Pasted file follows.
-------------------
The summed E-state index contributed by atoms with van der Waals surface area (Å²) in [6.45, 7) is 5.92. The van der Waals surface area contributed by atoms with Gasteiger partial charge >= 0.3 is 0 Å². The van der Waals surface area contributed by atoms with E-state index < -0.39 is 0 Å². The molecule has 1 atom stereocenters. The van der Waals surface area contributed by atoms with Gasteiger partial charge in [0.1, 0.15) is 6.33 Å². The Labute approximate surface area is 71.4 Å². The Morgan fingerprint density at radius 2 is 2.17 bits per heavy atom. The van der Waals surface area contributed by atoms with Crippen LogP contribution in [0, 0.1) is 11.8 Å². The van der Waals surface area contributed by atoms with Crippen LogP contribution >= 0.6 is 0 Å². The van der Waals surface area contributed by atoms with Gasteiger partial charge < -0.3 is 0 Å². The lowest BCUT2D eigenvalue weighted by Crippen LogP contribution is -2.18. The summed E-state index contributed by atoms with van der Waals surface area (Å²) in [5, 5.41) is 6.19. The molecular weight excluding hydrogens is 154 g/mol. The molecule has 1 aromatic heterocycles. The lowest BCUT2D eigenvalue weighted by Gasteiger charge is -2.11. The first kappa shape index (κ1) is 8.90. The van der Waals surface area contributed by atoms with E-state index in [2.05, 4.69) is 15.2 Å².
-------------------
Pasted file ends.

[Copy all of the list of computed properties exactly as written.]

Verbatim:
The summed E-state index contributed by atoms with van der Waals surface area (Å²) in [6.45, 7) is 5.92. The van der Waals surface area contributed by atoms with Gasteiger partial charge >= 0.3 is 0 Å². The van der Waals surface area contributed by atoms with E-state index < -0.39 is 0 Å². The molecule has 1 atom stereocenters. The van der Waals surface area contributed by atoms with Gasteiger partial charge in [0.1, 0.15) is 6.33 Å². The Labute approximate surface area is 71.4 Å². The Morgan fingerprint density at radius 2 is 2.17 bits per heavy atom. The van der Waals surface area contributed by atoms with Crippen LogP contribution in [0, 0.1) is 11.8 Å². The van der Waals surface area contributed by atoms with Crippen LogP contribution >= 0.6 is 0 Å². The van der Waals surface area contributed by atoms with Gasteiger partial charge < -0.3 is 0 Å². The lowest BCUT2D eigenvalue weighted by Crippen LogP contribution is -2.18. The summed E-state index contributed by atoms with van der Waals surface area (Å²) in [5, 5.41) is 6.19. The molecular weight excluding hydrogens is 154 g/mol. The molecule has 1 aromatic heterocycles. The lowest BCUT2D eigenvalue weighted by Gasteiger charge is -2.11. The first kappa shape index (κ1) is 8.90. The van der Waals surface area contributed by atoms with E-state index in [2.05, 4.69) is 15.2 Å².